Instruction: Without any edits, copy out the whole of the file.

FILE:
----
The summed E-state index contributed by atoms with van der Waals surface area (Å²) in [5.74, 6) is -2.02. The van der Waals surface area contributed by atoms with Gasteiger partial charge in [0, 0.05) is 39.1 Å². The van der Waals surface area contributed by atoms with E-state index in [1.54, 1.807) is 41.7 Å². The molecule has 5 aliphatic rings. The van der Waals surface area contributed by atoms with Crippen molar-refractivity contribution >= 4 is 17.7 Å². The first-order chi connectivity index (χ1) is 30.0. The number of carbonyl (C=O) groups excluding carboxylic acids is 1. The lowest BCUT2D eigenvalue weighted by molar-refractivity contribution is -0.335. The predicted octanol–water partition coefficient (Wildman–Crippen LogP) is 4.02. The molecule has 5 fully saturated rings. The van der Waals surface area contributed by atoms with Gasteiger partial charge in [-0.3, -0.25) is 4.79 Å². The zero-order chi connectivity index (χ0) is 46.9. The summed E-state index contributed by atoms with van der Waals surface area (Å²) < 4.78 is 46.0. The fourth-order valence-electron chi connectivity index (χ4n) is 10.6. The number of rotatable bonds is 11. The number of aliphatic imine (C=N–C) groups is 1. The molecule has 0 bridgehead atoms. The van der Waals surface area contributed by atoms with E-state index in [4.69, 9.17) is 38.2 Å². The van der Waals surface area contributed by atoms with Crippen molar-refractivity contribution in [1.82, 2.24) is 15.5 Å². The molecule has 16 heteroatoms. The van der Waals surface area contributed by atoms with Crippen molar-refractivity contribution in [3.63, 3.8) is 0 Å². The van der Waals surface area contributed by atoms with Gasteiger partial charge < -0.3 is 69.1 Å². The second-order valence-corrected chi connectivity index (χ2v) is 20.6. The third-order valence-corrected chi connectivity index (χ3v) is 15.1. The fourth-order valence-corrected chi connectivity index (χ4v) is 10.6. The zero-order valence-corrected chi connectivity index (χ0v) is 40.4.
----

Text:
The summed E-state index contributed by atoms with van der Waals surface area (Å²) in [5.74, 6) is -2.02. The van der Waals surface area contributed by atoms with Gasteiger partial charge in [0, 0.05) is 39.1 Å². The van der Waals surface area contributed by atoms with E-state index in [1.54, 1.807) is 41.7 Å². The molecule has 5 aliphatic rings. The van der Waals surface area contributed by atoms with Crippen molar-refractivity contribution >= 4 is 17.7 Å². The first-order chi connectivity index (χ1) is 30.0. The number of carbonyl (C=O) groups excluding carboxylic acids is 1. The lowest BCUT2D eigenvalue weighted by molar-refractivity contribution is -0.335. The predicted octanol–water partition coefficient (Wildman–Crippen LogP) is 4.02. The molecule has 5 fully saturated rings. The van der Waals surface area contributed by atoms with Gasteiger partial charge in [-0.3, -0.25) is 4.79 Å². The zero-order chi connectivity index (χ0) is 46.9. The summed E-state index contributed by atoms with van der Waals surface area (Å²) < 4.78 is 46.0. The fourth-order valence-electron chi connectivity index (χ4n) is 10.6. The number of rotatable bonds is 11. The number of aliphatic imine (C=N–C) groups is 1. The molecule has 0 bridgehead atoms. The van der Waals surface area contributed by atoms with E-state index in [4.69, 9.17) is 38.2 Å². The van der Waals surface area contributed by atoms with Crippen molar-refractivity contribution in [1.82, 2.24) is 15.5 Å². The molecule has 16 heteroatoms. The van der Waals surface area contributed by atoms with Crippen molar-refractivity contribution in [3.63, 3.8) is 0 Å². The van der Waals surface area contributed by atoms with Gasteiger partial charge < -0.3 is 69.1 Å². The second-order valence-corrected chi connectivity index (χ2v) is 20.6. The third-order valence-corrected chi connectivity index (χ3v) is 15.1. The fourth-order valence-corrected chi connectivity index (χ4v) is 10.6. The zero-order valence-corrected chi connectivity index (χ0v) is 40.4.